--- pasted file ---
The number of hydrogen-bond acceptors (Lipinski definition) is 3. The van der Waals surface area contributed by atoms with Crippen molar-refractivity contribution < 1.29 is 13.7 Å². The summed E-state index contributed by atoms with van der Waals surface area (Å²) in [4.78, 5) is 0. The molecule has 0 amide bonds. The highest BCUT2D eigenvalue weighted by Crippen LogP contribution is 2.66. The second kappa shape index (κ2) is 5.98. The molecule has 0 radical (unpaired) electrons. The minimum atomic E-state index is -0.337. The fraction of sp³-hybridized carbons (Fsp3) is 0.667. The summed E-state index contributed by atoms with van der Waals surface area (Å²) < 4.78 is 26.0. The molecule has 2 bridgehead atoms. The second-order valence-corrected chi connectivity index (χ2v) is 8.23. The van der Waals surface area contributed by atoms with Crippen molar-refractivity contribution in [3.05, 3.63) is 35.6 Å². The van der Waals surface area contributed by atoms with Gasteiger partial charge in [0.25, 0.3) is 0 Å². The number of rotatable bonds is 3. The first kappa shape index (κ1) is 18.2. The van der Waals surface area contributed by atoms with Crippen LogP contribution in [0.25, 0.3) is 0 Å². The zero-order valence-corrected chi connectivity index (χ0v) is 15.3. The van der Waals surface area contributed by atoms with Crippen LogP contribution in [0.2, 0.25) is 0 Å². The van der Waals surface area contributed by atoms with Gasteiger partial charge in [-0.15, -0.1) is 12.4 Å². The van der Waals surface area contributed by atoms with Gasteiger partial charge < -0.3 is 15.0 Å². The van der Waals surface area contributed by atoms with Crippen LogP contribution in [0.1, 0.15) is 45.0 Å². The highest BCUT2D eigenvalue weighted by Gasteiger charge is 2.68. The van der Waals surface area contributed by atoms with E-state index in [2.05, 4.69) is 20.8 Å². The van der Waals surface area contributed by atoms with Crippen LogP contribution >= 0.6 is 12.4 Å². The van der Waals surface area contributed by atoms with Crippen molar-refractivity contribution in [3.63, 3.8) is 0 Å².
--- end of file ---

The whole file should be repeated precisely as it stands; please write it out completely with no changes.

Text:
The number of hydrogen-bond acceptors (Lipinski definition) is 3. The van der Waals surface area contributed by atoms with Crippen molar-refractivity contribution < 1.29 is 13.7 Å². The summed E-state index contributed by atoms with van der Waals surface area (Å²) in [4.78, 5) is 0. The molecule has 0 amide bonds. The highest BCUT2D eigenvalue weighted by Crippen LogP contribution is 2.66. The second kappa shape index (κ2) is 5.98. The molecule has 0 radical (unpaired) electrons. The minimum atomic E-state index is -0.337. The fraction of sp³-hybridized carbons (Fsp3) is 0.667. The summed E-state index contributed by atoms with van der Waals surface area (Å²) < 4.78 is 26.0. The molecule has 2 bridgehead atoms. The second-order valence-corrected chi connectivity index (χ2v) is 8.23. The van der Waals surface area contributed by atoms with Crippen molar-refractivity contribution in [3.05, 3.63) is 35.6 Å². The van der Waals surface area contributed by atoms with Gasteiger partial charge in [0.25, 0.3) is 0 Å². The number of rotatable bonds is 3. The first kappa shape index (κ1) is 18.2. The van der Waals surface area contributed by atoms with Crippen LogP contribution in [0.25, 0.3) is 0 Å². The zero-order valence-corrected chi connectivity index (χ0v) is 15.3. The van der Waals surface area contributed by atoms with Crippen LogP contribution in [0.2, 0.25) is 0 Å². The van der Waals surface area contributed by atoms with Gasteiger partial charge in [-0.15, -0.1) is 12.4 Å². The van der Waals surface area contributed by atoms with Gasteiger partial charge < -0.3 is 15.0 Å². The van der Waals surface area contributed by atoms with Crippen LogP contribution in [0.1, 0.15) is 45.0 Å². The highest BCUT2D eigenvalue weighted by Gasteiger charge is 2.68. The van der Waals surface area contributed by atoms with E-state index in [2.05, 4.69) is 20.8 Å². The van der Waals surface area contributed by atoms with Crippen LogP contribution >= 0.6 is 12.4 Å². The van der Waals surface area contributed by atoms with Crippen molar-refractivity contribution in [3.63, 3.8) is 0 Å².